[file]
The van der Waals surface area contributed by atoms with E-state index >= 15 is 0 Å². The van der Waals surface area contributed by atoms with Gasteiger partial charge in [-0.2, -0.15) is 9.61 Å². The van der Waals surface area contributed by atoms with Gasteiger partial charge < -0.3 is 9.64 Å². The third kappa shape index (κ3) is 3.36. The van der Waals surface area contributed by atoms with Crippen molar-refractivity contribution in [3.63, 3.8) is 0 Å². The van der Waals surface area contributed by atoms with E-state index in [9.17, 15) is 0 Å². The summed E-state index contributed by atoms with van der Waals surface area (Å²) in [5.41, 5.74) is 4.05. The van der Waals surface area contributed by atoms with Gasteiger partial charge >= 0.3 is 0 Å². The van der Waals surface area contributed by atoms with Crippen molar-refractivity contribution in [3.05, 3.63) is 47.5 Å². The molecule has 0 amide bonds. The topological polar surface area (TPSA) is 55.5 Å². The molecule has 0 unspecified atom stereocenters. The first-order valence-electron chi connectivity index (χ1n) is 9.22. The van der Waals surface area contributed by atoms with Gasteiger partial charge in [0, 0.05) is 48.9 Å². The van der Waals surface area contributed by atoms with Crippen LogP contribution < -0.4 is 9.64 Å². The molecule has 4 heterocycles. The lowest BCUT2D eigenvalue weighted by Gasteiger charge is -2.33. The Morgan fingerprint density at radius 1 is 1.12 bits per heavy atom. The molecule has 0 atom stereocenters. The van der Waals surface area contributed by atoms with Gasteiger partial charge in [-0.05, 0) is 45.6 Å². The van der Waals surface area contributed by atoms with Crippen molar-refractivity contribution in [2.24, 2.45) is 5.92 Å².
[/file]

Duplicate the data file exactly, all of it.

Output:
The van der Waals surface area contributed by atoms with E-state index >= 15 is 0 Å². The van der Waals surface area contributed by atoms with Gasteiger partial charge in [-0.2, -0.15) is 9.61 Å². The van der Waals surface area contributed by atoms with Gasteiger partial charge < -0.3 is 9.64 Å². The third kappa shape index (κ3) is 3.36. The van der Waals surface area contributed by atoms with Crippen molar-refractivity contribution in [3.63, 3.8) is 0 Å². The van der Waals surface area contributed by atoms with E-state index in [9.17, 15) is 0 Å². The summed E-state index contributed by atoms with van der Waals surface area (Å²) in [5.41, 5.74) is 4.05. The van der Waals surface area contributed by atoms with Gasteiger partial charge >= 0.3 is 0 Å². The van der Waals surface area contributed by atoms with Crippen molar-refractivity contribution in [3.05, 3.63) is 47.5 Å². The molecule has 0 amide bonds. The topological polar surface area (TPSA) is 55.5 Å². The molecule has 0 unspecified atom stereocenters. The first-order valence-electron chi connectivity index (χ1n) is 9.22. The van der Waals surface area contributed by atoms with Gasteiger partial charge in [0, 0.05) is 48.9 Å². The van der Waals surface area contributed by atoms with Crippen LogP contribution < -0.4 is 9.64 Å². The molecule has 4 heterocycles. The lowest BCUT2D eigenvalue weighted by Gasteiger charge is -2.33. The Morgan fingerprint density at radius 1 is 1.12 bits per heavy atom. The molecule has 0 atom stereocenters. The van der Waals surface area contributed by atoms with Gasteiger partial charge in [-0.05, 0) is 45.6 Å². The van der Waals surface area contributed by atoms with Crippen molar-refractivity contribution in [2.24, 2.45) is 5.92 Å².